Don't tell me about the Golden Age of Television, that late-1940s-to-late-1950s decade in which the raw, infant medium was said to have spilled over with greatness. The Golden Age of Television is now.
And some of those rare occasions occur on "Cagney & Lacey," the Monday night CBS series about two female police detectives that has just been renewed for next season. You wanted greatness? You got it in a recent two-part "Cagney & Lacey" story about cancer.
Yes, it's true that you can hardly find a TV show these days that doesn't do at least a clumsy imitation of social commentary or that doesn't try addressing some calling higher than mere entertainment. It's TV chic this season to emote on a soap box about life-threatening issues--so chic, in fact, that the issues become trivialized through repetition.
"Cagney & Lacey" is a soaring exception to the trivia. What makes it exceptional is that it manages to excel despite being a series facing weekly deadline pressures.
What extraordinary TV the cancer episode was--from the writing by Patricia Green and the direction by Ray Danton to the performances by Tyne Daly as Mary Beth Lacey and Sharon Gless as Chris Cagney and the supporting work by John Karlen as Mary Beth's husband, Harvey, and Patricia Whitfeld as a ghetto mother faced with losing her son.
The episode handled a tough subject tenderly: A lump on Lacey's breast was diagnosed as malignant. One doctor mandated a radical mastectomy, but she opted instead for lesser surgery recommended by a second doctor.
This was more than a cancer story, though. It was a story about friendship and family that was sentimental without being maudlin. It was also about fear and strength, both reflected in Mary Beth's face as she glanced up at Harvey after assuring their young children that she wouldn't die. What a look. What a scene. What a show.
And what a series "Cagney & Lacey" has become.
Now a hit in its third season after earlier reprieves from cancellation because of low ratings, "Cagney & Lacey" is on a roll under executive producer Barney Rosenzweig.
"Cagney & Lacey" demonstrates that superior execution can overcome a tired premise. The two women are essentially variations of an old cop-show theme: bickering partners. Cagney is more pragmatist, Lacey more idealist. Cagney is a single swinger, Lacey a conventional wife, mother and nag. Cagney masks her innermost feelings, Lacey shouts hers. They continually argue but somehow get along. They are, in short, an epic TV cliche.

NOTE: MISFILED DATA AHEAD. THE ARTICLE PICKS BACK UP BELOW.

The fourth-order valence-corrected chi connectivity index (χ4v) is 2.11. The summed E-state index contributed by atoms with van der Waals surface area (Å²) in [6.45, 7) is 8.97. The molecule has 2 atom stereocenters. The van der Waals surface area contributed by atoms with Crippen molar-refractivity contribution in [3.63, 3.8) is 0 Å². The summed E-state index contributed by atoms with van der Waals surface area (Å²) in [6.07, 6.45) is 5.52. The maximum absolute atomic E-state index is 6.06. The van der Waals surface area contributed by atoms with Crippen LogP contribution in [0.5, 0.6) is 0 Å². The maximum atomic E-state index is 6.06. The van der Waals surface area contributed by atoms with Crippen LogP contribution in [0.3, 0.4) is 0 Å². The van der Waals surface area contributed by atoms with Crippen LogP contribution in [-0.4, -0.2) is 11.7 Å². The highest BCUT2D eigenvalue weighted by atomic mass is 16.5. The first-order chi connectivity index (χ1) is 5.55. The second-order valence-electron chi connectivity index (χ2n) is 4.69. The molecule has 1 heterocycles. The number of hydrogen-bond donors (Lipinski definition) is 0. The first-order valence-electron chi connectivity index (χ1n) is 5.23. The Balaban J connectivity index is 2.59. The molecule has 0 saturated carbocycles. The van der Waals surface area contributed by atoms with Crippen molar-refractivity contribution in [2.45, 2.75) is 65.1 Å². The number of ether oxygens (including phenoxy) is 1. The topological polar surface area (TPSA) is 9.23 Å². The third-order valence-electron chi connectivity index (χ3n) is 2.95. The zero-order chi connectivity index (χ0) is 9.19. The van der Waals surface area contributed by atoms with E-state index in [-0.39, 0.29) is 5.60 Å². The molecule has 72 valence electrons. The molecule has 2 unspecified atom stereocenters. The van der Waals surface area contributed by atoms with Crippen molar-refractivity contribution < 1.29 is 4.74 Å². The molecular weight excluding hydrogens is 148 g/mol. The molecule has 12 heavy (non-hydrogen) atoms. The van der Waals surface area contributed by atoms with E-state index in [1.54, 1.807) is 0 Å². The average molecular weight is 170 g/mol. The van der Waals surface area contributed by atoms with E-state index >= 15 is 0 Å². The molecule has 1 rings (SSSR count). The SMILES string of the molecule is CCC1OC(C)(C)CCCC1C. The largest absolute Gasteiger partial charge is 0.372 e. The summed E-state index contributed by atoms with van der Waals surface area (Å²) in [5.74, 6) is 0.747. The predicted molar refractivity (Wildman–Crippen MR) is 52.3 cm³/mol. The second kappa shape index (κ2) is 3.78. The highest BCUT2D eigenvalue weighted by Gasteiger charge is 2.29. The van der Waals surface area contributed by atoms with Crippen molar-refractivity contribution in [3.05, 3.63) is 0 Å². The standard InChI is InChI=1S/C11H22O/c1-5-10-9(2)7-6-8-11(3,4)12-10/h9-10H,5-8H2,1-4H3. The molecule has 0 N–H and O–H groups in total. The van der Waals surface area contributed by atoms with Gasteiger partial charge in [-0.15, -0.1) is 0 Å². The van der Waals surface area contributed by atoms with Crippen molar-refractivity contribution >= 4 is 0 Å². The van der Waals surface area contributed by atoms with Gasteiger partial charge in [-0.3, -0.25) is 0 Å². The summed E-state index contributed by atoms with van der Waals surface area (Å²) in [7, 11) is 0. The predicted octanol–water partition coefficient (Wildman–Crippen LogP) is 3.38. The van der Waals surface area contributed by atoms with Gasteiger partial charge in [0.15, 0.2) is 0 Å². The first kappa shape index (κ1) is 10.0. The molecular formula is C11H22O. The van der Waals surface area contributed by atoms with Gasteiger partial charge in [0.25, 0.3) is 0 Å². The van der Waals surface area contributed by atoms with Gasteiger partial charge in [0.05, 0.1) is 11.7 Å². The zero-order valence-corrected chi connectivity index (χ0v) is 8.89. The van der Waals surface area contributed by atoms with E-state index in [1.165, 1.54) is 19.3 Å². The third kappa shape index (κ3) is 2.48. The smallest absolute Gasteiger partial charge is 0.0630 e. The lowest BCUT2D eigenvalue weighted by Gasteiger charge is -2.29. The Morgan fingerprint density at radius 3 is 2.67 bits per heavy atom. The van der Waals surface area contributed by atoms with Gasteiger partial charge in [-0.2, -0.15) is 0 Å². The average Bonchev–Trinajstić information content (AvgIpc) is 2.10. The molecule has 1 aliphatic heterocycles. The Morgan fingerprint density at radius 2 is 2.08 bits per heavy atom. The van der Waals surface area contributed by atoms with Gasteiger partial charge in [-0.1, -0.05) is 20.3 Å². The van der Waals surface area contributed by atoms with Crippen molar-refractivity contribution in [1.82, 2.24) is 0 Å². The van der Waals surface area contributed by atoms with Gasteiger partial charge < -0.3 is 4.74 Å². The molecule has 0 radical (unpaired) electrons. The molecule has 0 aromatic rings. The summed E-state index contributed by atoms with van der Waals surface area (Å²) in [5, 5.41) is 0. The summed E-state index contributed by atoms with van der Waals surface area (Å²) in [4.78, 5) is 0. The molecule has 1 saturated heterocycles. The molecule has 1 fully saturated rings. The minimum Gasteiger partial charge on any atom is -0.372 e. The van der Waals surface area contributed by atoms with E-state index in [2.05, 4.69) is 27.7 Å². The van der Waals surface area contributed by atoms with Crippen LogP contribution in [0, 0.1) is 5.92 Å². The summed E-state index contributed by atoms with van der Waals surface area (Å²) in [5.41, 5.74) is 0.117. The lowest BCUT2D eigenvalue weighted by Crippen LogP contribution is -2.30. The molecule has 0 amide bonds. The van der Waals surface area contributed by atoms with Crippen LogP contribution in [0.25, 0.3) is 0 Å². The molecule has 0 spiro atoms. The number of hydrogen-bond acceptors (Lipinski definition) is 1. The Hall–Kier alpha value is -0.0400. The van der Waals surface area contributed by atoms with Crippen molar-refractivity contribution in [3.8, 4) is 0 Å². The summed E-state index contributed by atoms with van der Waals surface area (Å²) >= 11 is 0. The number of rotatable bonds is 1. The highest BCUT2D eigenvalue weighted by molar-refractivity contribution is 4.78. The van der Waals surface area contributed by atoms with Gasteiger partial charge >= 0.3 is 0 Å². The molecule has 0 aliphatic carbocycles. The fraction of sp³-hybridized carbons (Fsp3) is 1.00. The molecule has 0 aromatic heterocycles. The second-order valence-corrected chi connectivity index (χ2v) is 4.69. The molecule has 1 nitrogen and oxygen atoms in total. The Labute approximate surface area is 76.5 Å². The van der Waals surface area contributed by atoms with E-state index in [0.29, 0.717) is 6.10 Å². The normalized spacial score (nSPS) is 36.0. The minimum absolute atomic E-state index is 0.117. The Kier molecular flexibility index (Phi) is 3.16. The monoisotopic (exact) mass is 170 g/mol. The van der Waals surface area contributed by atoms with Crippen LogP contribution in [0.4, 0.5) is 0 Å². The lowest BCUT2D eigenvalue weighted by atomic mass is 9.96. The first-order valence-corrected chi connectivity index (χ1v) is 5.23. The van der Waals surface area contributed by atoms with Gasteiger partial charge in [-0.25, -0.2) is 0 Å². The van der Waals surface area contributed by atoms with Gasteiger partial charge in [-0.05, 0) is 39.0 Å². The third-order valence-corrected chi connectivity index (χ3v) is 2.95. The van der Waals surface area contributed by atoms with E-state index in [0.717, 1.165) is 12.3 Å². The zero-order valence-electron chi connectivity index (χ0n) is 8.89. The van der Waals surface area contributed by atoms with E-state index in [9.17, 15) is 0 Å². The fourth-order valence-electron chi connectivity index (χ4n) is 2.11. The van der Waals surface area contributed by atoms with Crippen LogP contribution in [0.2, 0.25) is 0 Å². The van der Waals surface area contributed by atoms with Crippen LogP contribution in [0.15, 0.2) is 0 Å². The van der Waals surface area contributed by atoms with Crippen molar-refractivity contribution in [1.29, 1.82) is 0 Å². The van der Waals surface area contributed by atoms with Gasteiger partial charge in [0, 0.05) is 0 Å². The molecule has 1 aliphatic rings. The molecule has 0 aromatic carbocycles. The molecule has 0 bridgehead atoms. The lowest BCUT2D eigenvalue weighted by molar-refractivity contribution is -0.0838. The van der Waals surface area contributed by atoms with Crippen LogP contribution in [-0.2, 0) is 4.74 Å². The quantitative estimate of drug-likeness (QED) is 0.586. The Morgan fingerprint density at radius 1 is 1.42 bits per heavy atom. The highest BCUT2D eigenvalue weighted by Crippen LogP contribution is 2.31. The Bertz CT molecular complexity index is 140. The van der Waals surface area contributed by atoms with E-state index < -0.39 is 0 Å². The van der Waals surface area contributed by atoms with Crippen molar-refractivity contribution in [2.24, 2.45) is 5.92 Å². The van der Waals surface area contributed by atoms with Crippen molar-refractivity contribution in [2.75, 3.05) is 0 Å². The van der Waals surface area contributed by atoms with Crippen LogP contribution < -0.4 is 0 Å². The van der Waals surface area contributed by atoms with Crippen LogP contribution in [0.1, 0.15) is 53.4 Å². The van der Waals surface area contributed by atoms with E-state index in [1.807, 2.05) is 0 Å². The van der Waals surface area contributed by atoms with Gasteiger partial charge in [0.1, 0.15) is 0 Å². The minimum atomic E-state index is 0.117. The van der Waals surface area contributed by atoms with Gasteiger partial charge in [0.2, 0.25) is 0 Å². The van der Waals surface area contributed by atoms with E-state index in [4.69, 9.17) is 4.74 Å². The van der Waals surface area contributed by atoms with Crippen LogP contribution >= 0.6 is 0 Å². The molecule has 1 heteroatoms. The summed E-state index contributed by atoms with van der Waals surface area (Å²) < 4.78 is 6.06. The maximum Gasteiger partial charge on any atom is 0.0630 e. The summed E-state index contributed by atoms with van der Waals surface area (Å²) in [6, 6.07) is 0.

As played by Daly and Gless, however, they are also a charming pair whose personas are fascinating and fully developed. This is less a show about crime than it is one about people trying to cope in a world that sometimes seems arbitrarily indifferent and unfair. Like most of us, the characters are flawed, inconsistently consistent and cannot be counted on to always act in their own best interest.
Proving to skeptics (including yours truly) that she has range beyond comedy, Gless has grown immensely in a basically serious role while still retaining her flair for wit. Gless really cooks as Cagney, a character that just knocks me out. She is funny, vulnerable, angry. Cagney doesn't exactly have a chip on her shoulder, but a sliver maybe.
Lacey personifies the clashing values and schizophrenic lives of today's woman, one foot in the home, the other in the traditional male marketplace. She is essentially humorless and talks a sort of fast-forward, yeh-yeh-yeh New Yorkese in which her husband Harvey becomes \o7 Hawvee.\f7 (She is the only one on the show who talks that way, as if everyone else in New York were from Peoria.)
\o7 Hawvee's\f7 role (the cancer story excepted) is mostly to stay home and watch the lasagna and comfort his wife. And the roles of the male cops in the series are mostly to observe the women quizzically, as if watching UFOs.
The heavy hand of the network is occasionally visible here in endings that are too tidy and pat. Between them, however, Cagney and Lacey are able to reflect the dimensions and articulate the concerns of contemporary women.
Yet this is less a feminist show than a \o7 personist\f7 show that is able to poke fun at the doctrinaire. "Well, well, well, two of New York's finest little ladies in distress," the irked Cagney mused amusingly in one episode when their car broke down on a busy street, forcing them to wait helplessly until a police mechanic arrived.
The mechanic turned out to be a woman.
Some other episodes rank with the finest I've seen on TV in recent years. One dealing with porno films and the frustrations of police work featured a sizzling script by James Frawly, directed by co-producer Peter Lefcourt. "I go home every night and no matter how bad it is, I think we took an inch of crud off the city," Lacey said. ". . . .You know what? I think the crud is winning."
In another episode, splendidly written by co-producer Terry Louise Fletcher and directed by Karen Arthur, Cagney mistakenly thought she was pregnant. In one touching scene, having become resigned to the idea of being a mother, she sat alone in her apartment, happily contemplated her stomach and waved, "Hi."
Later she had dark thoughts about her "biological clock" at age 38. "It's not fair. Men choose--50, 60, 70, 80 years old, they decide to have families. I have to choose now!"
Interestingly enough, Daly's authentic pregnancy will be incorporated into the show as Lacey's pregnancy next season.
It doesn't really matter that there are probably no police partners like Cagney and Lacey in all of copdom. It matters only that, week after week, they are at once bold, evocative, entertaining and true to themselves.
At 10 Monday nights on CBS, at least, the crud is losing.